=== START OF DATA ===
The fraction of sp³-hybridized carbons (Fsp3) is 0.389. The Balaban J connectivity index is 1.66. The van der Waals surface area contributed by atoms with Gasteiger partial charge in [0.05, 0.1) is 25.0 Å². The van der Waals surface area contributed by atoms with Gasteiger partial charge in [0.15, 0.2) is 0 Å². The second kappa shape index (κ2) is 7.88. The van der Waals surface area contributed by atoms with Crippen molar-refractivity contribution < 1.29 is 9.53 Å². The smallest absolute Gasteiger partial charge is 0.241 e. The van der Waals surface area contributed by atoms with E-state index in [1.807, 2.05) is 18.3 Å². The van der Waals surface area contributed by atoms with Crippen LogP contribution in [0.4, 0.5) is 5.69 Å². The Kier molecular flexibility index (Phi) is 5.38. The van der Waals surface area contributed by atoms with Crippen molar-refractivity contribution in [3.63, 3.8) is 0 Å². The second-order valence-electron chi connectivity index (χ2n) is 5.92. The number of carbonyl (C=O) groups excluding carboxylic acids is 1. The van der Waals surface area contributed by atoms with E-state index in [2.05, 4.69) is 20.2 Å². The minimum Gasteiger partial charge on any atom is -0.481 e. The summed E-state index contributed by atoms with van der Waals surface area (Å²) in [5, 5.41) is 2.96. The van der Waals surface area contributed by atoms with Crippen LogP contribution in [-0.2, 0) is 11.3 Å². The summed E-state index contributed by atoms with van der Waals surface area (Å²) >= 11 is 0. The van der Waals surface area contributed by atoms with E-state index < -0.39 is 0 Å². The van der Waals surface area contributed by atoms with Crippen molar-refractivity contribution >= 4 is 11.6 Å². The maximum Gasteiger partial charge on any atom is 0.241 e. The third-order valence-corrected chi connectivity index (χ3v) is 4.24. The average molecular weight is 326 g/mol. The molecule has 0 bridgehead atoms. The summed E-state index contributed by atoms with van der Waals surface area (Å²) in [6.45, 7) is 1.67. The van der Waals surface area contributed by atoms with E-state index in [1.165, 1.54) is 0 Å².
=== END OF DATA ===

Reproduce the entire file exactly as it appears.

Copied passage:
The fraction of sp³-hybridized carbons (Fsp3) is 0.389. The Balaban J connectivity index is 1.66. The van der Waals surface area contributed by atoms with Gasteiger partial charge in [0.05, 0.1) is 25.0 Å². The van der Waals surface area contributed by atoms with Gasteiger partial charge in [0.15, 0.2) is 0 Å². The second kappa shape index (κ2) is 7.88. The van der Waals surface area contributed by atoms with Crippen molar-refractivity contribution < 1.29 is 9.53 Å². The smallest absolute Gasteiger partial charge is 0.241 e. The van der Waals surface area contributed by atoms with E-state index in [1.807, 2.05) is 18.3 Å². The van der Waals surface area contributed by atoms with Crippen LogP contribution in [0.4, 0.5) is 5.69 Å². The Kier molecular flexibility index (Phi) is 5.38. The van der Waals surface area contributed by atoms with Crippen molar-refractivity contribution in [3.63, 3.8) is 0 Å². The second-order valence-electron chi connectivity index (χ2n) is 5.92. The number of carbonyl (C=O) groups excluding carboxylic acids is 1. The van der Waals surface area contributed by atoms with E-state index in [2.05, 4.69) is 20.2 Å². The minimum Gasteiger partial charge on any atom is -0.481 e. The summed E-state index contributed by atoms with van der Waals surface area (Å²) in [5, 5.41) is 2.96. The van der Waals surface area contributed by atoms with Crippen LogP contribution in [-0.2, 0) is 11.3 Å². The summed E-state index contributed by atoms with van der Waals surface area (Å²) >= 11 is 0. The van der Waals surface area contributed by atoms with E-state index < -0.39 is 0 Å². The van der Waals surface area contributed by atoms with Crippen molar-refractivity contribution >= 4 is 11.6 Å². The maximum Gasteiger partial charge on any atom is 0.241 e. The third-order valence-corrected chi connectivity index (χ3v) is 4.24. The average molecular weight is 326 g/mol. The molecule has 0 bridgehead atoms. The summed E-state index contributed by atoms with van der Waals surface area (Å²) in [6.45, 7) is 1.67. The van der Waals surface area contributed by atoms with E-state index in [1.165, 1.54) is 0 Å².